What happens when you marry as the result of a pact? Reddit users reveal all
In the biggest study of married doctors to date, the American College that something like 50% of female surgeons are married to physicians. Reddit users were asked to share their greatest regrets, and more than From marrying the wrong person just for the sake of it, to more trivial. Dating can be a minefield – with more than one in three men in North America Thousands of Reddit users replied to the post, allowing scientists to pour over .. The Pioneer Woman's Ree Drummond enjoys 50th birthday as.
Scientists reveal 43 reasons men are single in response to Reddit post | Daily Mail Online
Subreddits often use themed variants of Snoo relevant to the subject. Users Registering an account with Reddit is free and does not require an email address.
As of June [update]there were 36 million user accounts.
Users with enough experience and accumulated points can also create their own subreddit on a topic of their choosing, and interested users can add it to their front page by subscribing to it.
Reddit comments and submissions are occasionally abbreviated and peppered with jargonranging from OP for " Original Poster "—the user who posted the submission being commented upon to NSFW for "not safe for work"—indicating the post has graphic or sexually explicit content. Reddit gold creddits are like gift certificates: Creddits confer status, not perquisites. They serve as a badge of honor for a user among their peers, although redditors have attempted to redeem points before.
These are called "self posts" or "text submissions". Many discussion-based subreddits allow solely text submissions such as "AskReddit"—where users are only allowed to pose broad, discussion based questions to the community at large. Self posts at first did not accumulate karma points for the submitter. As of July [update]however, these text-only posts also generate post karma.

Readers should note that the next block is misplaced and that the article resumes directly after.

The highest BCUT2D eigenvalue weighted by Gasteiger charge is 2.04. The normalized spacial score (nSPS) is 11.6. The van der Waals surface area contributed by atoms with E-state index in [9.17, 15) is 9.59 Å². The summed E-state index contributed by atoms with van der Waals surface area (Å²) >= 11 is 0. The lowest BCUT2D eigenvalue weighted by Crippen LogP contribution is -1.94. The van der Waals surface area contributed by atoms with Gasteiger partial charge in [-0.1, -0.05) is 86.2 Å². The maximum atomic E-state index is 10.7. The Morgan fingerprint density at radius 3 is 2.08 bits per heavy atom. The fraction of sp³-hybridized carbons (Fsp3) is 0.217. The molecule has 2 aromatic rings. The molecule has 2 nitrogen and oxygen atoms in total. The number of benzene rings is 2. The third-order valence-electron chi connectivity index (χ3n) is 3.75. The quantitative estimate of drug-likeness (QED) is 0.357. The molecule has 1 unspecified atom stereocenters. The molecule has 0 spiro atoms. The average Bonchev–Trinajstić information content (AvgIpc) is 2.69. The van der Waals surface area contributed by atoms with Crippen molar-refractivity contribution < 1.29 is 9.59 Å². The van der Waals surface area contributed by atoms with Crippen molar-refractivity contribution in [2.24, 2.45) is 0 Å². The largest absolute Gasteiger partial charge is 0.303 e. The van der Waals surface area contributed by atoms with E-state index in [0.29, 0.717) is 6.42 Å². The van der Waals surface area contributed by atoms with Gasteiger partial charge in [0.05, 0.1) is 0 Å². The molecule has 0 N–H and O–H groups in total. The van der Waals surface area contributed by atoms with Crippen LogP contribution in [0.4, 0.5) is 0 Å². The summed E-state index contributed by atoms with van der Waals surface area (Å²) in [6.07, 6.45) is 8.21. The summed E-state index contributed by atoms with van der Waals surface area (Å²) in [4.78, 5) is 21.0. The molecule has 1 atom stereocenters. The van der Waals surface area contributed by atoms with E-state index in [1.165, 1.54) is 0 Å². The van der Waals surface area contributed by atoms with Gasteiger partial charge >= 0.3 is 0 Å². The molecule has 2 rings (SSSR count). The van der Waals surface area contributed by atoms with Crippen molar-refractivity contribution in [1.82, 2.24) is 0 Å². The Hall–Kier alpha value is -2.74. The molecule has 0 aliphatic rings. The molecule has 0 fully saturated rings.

Reddit users voted en masse to name the whale "Mr. Splashy Pants", and Reddit administrators encouraged the prank by changing the site logo to a whale during the voting. In December of that year, Mister Splashy Pants was announced as the winner of the competition. Cake day adds an icon of a small slice of cake next to the user's name for 24 hours.
The Reddit community socializes at meetings held at local parks and bars around the world,  and many localized subreddits for local in-person meetings exist. Originally, there was a primary "main-reddit", and other areas were "subreddits".
There is no longer a single main-reddit. Initially it was replaced by a group of "default subreddits".Reddit's 50/50 CHALLENGE
As of June [update]an introductory page was substituted prompting users to customize their "subscriptions". There are over 11, active total subreddits to peruse,    including the former default set of 50 subreddits. In an interview with MemeburnErik Martin, Reddit GM, remarked that their "approach is to give the community moderators or curators as much control as possible so that they can shape and cultivate the type of communities they want".
It displayed a button and a second countdown timer.
User accounts created before that day were eligible to participate. A user could only click the button once, or opt not to click it. If a user clicked the button the timer was globally reset to 60 seconds,  and the user's "flair" an icon next to the user's name changed color. Colors were assigned based on a gradient from purple to red with purple signifying up to 60 seconds and red as low as 0 seconds.
The countdown reached zero several times due to technical problems but eventually expired without further problems on June 5,after which the subreddit was archived.
After clicking a titular button, an IRC -like chat window was opened with one other user, and allowed a certain time to pick among three options: The subreddit contained a collaborative pixel art canvas, where a user could place a pixel every five minutes the timer was temporarily ten and twenty minutes for a few hours on April 1. Often subreddits would come together as a group to add a graphic from that community to place.
Place was closed on April 3, at 1: While each user received one personal circle, they could join or betray any other user circles. Clicking the "join" button on another's circle would cause the owner's circle to grow bigger, while the "betray" button would cause the owner's circle to no longer function having "betrayed" the owner's trust. The experiment ended on April 6, It's also possible to endow comments or submissions of other users and thereby give a gold membership to them as an anonymous present.